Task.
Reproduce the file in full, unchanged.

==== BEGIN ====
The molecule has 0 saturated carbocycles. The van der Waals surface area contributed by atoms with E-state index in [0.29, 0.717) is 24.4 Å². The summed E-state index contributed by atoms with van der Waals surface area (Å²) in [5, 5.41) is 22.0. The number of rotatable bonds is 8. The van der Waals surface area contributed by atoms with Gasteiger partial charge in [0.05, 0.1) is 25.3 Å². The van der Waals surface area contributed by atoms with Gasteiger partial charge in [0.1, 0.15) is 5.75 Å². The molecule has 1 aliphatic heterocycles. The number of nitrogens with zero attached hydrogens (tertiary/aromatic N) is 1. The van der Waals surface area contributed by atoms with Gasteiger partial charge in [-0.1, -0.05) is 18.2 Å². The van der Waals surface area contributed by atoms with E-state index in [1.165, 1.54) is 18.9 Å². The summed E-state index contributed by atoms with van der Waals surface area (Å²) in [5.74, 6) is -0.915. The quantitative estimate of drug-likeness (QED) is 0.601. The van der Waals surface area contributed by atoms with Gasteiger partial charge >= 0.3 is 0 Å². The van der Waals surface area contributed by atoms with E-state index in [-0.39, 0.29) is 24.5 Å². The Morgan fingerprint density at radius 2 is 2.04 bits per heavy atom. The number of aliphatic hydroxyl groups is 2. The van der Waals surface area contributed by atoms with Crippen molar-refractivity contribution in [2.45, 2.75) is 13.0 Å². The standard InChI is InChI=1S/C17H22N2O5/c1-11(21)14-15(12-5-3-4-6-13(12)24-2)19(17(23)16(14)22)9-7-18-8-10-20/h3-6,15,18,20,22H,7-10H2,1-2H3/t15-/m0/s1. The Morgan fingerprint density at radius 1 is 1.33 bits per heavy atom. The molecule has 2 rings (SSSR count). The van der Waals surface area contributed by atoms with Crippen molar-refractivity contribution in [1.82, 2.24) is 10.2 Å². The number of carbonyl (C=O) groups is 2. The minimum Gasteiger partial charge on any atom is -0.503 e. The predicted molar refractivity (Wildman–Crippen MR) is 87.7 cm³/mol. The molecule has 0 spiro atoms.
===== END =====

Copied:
The molecule has 0 saturated carbocycles. The van der Waals surface area contributed by atoms with E-state index in [0.29, 0.717) is 24.4 Å². The summed E-state index contributed by atoms with van der Waals surface area (Å²) in [5, 5.41) is 22.0. The number of rotatable bonds is 8. The van der Waals surface area contributed by atoms with Gasteiger partial charge in [0.05, 0.1) is 25.3 Å². The van der Waals surface area contributed by atoms with Gasteiger partial charge in [0.1, 0.15) is 5.75 Å². The molecule has 1 aliphatic heterocycles. The number of nitrogens with zero attached hydrogens (tertiary/aromatic N) is 1. The van der Waals surface area contributed by atoms with Gasteiger partial charge in [-0.1, -0.05) is 18.2 Å². The van der Waals surface area contributed by atoms with E-state index in [1.165, 1.54) is 18.9 Å². The summed E-state index contributed by atoms with van der Waals surface area (Å²) in [5.74, 6) is -0.915. The quantitative estimate of drug-likeness (QED) is 0.601. The van der Waals surface area contributed by atoms with Gasteiger partial charge >= 0.3 is 0 Å². The van der Waals surface area contributed by atoms with E-state index in [-0.39, 0.29) is 24.5 Å². The Morgan fingerprint density at radius 2 is 2.04 bits per heavy atom. The number of aliphatic hydroxyl groups is 2. The van der Waals surface area contributed by atoms with Crippen molar-refractivity contribution in [2.45, 2.75) is 13.0 Å². The standard InChI is InChI=1S/C17H22N2O5/c1-11(21)14-15(12-5-3-4-6-13(12)24-2)19(17(23)16(14)22)9-7-18-8-10-20/h3-6,15,18,20,22H,7-10H2,1-2H3/t15-/m0/s1. The Morgan fingerprint density at radius 1 is 1.33 bits per heavy atom. The molecule has 2 rings (SSSR count). The van der Waals surface area contributed by atoms with Crippen molar-refractivity contribution in [1.82, 2.24) is 10.2 Å². The number of carbonyl (C=O) groups is 2. The minimum Gasteiger partial charge on any atom is -0.503 e. The predicted molar refractivity (Wildman–Crippen MR) is 87.7 cm³/mol. The molecule has 0 spiro atoms.